4. Sulfate Attack to Concrete Ground Floor Slab: Some Trusteel MKII houses have been found to suffer from sulfate attack to the concrete ground floor slab. This chemical reaction can cause the concrete to expand and crack, leading to significant structural damage.
5. Risk of Cold Bridging and Condensation: Due to the construction detailing of Trusteel MKII houses, there is a risk of cold bridging through the steel frame. This can lead to condensation forming behind the brickwork, which in turn increases the risk of corrosion to the steel frame.
Surveyors should approach Trusteel MKII houses with these potential issues in mind. A thorough and informed survey can help homeowners address these problems effectively and maintain the longevity of their homes.
The Structure of Trusteel MKII
The Trusteel MKII stands as a testament to innovative architectural design, with its structure based around a framework of steel sections. This section will delve into the structural details of the Trusteel MKII model, shedding light on its unique construction.
1. Steel Framework: The typical house structure of a Trusteel MKII is based around a framework of steel sections. These sections are made of thin gauge steel strip lattice components, forming the columns, floor beams, and roof trusses. This steel framework provides the core strength and stability of the house.
2. Cladding and Wall Construction: The properties are all clad in conventional brickwork, giving them the appearance of traditionally constructed houses of the post-war period. The cavity of the wall is 150mm wide to accommodate the columns, and the internal leaf of the wall is generally made from wood-wool slabs. The steel frame is protected from contact with the brickwork by a layer of bituminous tape along the outer face of the stanchions.
3. Floor and Roof Construction: The ground floor of Trusteel MKII houses is typically of solid in-situ construction, while the first floor is built off steel joists which span between the stanchions located in the front and rear external walls. The pitched roof construction comprises steel lattice roof trusses, sarking felt, battens, and concrete tiles.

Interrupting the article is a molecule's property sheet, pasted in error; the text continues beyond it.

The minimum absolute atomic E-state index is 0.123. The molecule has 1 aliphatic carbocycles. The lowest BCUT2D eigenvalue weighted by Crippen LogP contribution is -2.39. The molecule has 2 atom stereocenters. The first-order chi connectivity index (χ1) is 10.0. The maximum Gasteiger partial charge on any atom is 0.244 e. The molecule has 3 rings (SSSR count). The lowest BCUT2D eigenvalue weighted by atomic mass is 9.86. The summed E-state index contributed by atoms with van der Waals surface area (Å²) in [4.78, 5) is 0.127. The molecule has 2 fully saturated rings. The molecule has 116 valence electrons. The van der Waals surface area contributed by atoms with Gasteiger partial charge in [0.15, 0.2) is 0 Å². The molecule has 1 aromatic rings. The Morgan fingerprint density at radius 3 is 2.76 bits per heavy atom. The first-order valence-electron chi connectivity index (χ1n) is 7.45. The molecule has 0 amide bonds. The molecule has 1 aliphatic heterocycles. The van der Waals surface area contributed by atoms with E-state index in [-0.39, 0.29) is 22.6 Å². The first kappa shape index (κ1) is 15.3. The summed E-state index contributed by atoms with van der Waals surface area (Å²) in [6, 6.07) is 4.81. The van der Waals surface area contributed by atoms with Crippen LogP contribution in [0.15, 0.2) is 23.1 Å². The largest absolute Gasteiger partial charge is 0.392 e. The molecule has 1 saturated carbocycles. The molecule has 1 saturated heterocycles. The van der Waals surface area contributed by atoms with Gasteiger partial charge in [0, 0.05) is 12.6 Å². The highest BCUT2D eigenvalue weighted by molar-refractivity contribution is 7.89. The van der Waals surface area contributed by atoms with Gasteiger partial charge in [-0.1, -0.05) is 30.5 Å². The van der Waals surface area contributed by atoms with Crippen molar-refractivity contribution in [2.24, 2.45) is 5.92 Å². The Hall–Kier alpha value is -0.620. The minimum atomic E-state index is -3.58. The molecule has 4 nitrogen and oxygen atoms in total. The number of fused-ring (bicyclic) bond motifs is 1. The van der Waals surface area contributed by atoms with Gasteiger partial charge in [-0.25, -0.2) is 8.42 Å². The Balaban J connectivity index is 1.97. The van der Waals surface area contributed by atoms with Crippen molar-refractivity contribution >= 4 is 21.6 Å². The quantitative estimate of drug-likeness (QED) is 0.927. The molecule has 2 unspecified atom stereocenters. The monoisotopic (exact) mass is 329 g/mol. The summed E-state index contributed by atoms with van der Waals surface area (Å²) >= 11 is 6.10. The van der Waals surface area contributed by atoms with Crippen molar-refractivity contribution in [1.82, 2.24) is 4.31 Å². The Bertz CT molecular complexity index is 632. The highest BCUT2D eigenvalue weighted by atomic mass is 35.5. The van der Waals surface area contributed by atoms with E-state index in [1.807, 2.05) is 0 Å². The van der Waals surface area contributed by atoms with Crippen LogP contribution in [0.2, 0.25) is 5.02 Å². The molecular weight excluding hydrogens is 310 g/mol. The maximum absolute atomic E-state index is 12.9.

Understanding the structure of Trusteel MKII houses provides insight into their durability and the innovative use of steel-framed construction in residential architecture.
The History of Trusteel Corporation Ltd
Trusteel Corporation Ltd, the manufacturer of the Trusteel MKII model, has a rich history that is intertwined with the evolution of steel-framed houses in the UK. This section will provide a brief history of the company, shedding light on its contributions to the housing industry.
Trusteel Corporation (Universal) Ltd was established in the post-war period, a time when the UK was facing a severe housing shortage. The company was set up with the aim of providing high-quality, affordable housing solutions. Trusteel Corporation Ltd was known for its innovative use of steel-framed construction, which offered both durability and cost-effectiveness.
One of the company’s most significant contributions was the Trusteel MKII model, which became the basis for the introduction of the ‘3M’ steel frame in 1966. This new design offered improved stability and flexibility in house design, and it became a popular choice for many homeowners.
Over the years, Trusteel Corporation Ltd has continued to innovate, adapting to changing market demands and technological advancements. The company’s legacy lives on in the thousands of Trusteel MKII houses that still stand across the UK, a testament to the enduring appeal of steel-framed construction.
Trusteel MKII in Pictures
A picture is worth a thousand words, and this is particularly true when it comes to understanding the architectural diversity of Trusteel MKII houses.